If we ever had any doubts about what it is we do, then the circumstances of our ‘flying visit’ to Skipton was lying in wait to dispel them.
‘Hell, we weren’t even supposed to be going to Skipton!’
Over the course of the last five years, this ‘fella’, along with his close associate, St George, has appeared at various intervals to trail new revelations in their wake.
Given the nature of our endeavours it is entirely possible that our conversation the previous night had called this ‘revelation’ into being.
Or, had we been ‘called’ and that conversation merely a premonition of what was about to transpire?
Such ponderings are legion on the quest.
Some of the easy to miss symbolism of this window, whose artist is still, as yet, unknown to us, is itemised below…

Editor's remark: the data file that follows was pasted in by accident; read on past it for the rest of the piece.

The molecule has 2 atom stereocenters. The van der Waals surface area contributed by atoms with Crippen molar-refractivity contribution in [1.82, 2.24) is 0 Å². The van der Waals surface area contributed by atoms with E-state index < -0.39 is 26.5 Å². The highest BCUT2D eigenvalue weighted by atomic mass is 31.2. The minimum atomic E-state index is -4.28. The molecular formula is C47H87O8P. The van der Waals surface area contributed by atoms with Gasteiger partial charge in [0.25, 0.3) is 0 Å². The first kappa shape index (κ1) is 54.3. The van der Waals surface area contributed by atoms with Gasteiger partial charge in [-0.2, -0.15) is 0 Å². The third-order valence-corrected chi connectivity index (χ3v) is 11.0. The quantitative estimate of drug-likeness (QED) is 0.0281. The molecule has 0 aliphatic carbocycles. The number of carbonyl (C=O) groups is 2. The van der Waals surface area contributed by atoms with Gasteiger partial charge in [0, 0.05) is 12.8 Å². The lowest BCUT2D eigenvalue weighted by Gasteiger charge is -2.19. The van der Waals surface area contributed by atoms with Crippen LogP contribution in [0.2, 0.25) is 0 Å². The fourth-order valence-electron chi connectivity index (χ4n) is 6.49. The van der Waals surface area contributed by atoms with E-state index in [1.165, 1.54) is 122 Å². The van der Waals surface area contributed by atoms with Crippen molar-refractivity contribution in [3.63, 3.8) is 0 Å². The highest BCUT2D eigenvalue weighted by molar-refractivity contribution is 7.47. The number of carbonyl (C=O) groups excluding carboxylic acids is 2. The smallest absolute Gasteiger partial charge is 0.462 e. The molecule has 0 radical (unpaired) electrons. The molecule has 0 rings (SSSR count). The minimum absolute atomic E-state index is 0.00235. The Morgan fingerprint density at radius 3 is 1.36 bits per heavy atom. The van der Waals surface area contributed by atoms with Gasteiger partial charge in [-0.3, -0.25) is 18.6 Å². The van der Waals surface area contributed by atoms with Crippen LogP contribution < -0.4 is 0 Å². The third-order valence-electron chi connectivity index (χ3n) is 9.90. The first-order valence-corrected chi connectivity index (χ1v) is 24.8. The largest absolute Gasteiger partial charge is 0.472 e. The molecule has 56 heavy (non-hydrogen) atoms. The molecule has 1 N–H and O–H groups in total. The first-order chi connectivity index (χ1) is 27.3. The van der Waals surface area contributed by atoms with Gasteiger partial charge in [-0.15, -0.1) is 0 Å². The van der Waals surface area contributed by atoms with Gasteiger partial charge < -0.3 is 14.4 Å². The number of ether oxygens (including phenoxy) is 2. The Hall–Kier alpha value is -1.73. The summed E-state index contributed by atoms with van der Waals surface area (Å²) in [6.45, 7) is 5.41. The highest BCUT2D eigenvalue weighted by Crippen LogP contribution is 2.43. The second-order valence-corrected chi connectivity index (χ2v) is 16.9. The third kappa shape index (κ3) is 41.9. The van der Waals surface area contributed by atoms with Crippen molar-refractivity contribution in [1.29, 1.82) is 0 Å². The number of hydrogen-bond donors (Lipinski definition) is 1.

The dragon is situated on an island with two fruit trees which both appear to be bearing apples.
The sinuous coils of the dragon’s body is wrapped around the two symmetrically arranged trees.
The dragon’s body is multi-hued.
The dragon’s head is central and points skyward, and, in apparent acceptance, towards Michael’s raised spear.
Despite initial appearances Michael does not stand on the mainland but upon a rock or cloud.
Michael’s head is surrounded by a night sky of stars.
We await translation of the inscriptions on the banners or scrolls which also coil around the two trees.
The radiant symbol above the whole appears to be the greek letters, Omega, and Iota, conjoined.
Those readers with a penchant for arcane symbolism will not be surprised to learn that the church which houses this window has been struck by lightning on two separate occasions.